Larry Bartels has a very interesting article at YouGov that documents how voter ignorance seems to fall in line with the political positions one takes. Republicans and Democrats alike tend to believe that the facts fit a pattern that is most convenient to their political identification, even when reality is entirely the opposite.
For instance, when asked whether unemployment had increased or decreased a lot or a little:
Perhaps unsurprisingly, much of this variation in beliefs is attributable to partisan biases. More than 60% of Republicans said that unemployment has increased a lot, while almost as many Democrats said that it has decreased. In both cases, their beliefs were conveniently consistent with their party loyalties.
However, even among the minority of survey respondents with no partisan axe to grind—so-called “pure” independents—there was substantial variation in beliefs, with 45% saying that unemployment has increased, 24% saying that it has decreased, and 31% saying that it has stayed the same. And those differing beliefs are politically consequential: 57% of the second group, but only 20% of the first group, said they approved of Obama’s performance as president.
The reality: Unemployment was 7.9% in January, 2009 and it is now 8.3%. It was also 8.3% in February, 2009, so one could reasonably believe that unemployment has either gone up a little or that there had been no change; any other belief is contrary to the facts.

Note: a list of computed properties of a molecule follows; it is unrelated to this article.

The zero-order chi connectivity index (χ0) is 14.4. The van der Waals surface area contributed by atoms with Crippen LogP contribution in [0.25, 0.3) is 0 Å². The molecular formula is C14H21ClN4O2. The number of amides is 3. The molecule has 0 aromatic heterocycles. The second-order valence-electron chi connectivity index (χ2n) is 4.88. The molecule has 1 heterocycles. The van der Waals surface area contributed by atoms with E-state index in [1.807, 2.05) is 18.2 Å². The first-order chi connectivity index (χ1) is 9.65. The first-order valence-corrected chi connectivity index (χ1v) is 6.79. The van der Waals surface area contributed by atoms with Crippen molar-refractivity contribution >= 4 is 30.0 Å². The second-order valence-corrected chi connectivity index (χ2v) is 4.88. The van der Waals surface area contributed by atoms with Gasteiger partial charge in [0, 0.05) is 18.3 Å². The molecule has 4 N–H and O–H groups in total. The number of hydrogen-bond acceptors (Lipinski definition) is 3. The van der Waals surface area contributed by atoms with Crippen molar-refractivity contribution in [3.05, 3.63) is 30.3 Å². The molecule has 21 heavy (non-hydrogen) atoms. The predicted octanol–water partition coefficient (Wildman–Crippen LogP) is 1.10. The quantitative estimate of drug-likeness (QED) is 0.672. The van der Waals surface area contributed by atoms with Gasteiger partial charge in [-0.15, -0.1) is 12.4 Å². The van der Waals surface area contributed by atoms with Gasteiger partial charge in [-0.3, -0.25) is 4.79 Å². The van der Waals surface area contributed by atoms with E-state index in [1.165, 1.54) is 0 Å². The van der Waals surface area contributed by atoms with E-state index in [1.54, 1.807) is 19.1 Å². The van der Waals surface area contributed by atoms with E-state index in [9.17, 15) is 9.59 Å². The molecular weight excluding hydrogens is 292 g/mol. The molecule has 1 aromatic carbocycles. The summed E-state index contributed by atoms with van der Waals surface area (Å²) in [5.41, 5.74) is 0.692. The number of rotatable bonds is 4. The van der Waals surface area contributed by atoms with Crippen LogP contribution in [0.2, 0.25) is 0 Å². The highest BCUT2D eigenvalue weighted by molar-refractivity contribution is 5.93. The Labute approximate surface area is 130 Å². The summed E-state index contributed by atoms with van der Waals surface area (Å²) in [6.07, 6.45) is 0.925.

On the question of whether taxes on the middle class had gone up or down a lot or a little or had stayed the same:
Here, too, people’s beliefs differ greatly, with more than 40% saying that taxes have increased, about 20% saying that they have decreased, and almost 40% saying that the middle-class tax burden has remained unchanged. Again, the disagreement is largely along partisan lines, with more than 70% of Republicans but less than 20% of Democrats saying that the tax burden has increased.
The correct answer to this question is that the tax burden on middle-class Americans has decreased during Obama’s presidency. More than one-third of the 2009 stimulus bill consisted of tax cuts, including expanded tax credits for workers, people with children, college students, homebuyers, and the unemployed. In 2010, Obama proposed and Congress accepted a substantial temporary reduction in the payroll tax, which was recently extended through 2012. Meanwhile, the Bush-era income tax cuts were also extended through 2012. While one might quibble about whether all of this amounts to decreasing the tax burden on middle-class Americans by “a little” or “a lot,” only 20% of the public gave either of those answers.
As with perceptions of unemployment, perceptions of how the tax burden has changed during Obama’s years in office have significant political ramifications. Among “pure” independents (those who do not lean toward either party), Obama’s job approval rating was 52% among those who recognized that the tax burden had decreased, but only 35% among those who thought it was unchanged—and only 17% among those who (wrongly) thought it had increased.
This is why political lies are effective. When conservatives rail about Obama raising taxes, even though he hasn’t, those of us who pay close attention to politics know they’re lying — but most voters don’t. Most voters will believe whatever is most convenient for their political beliefs.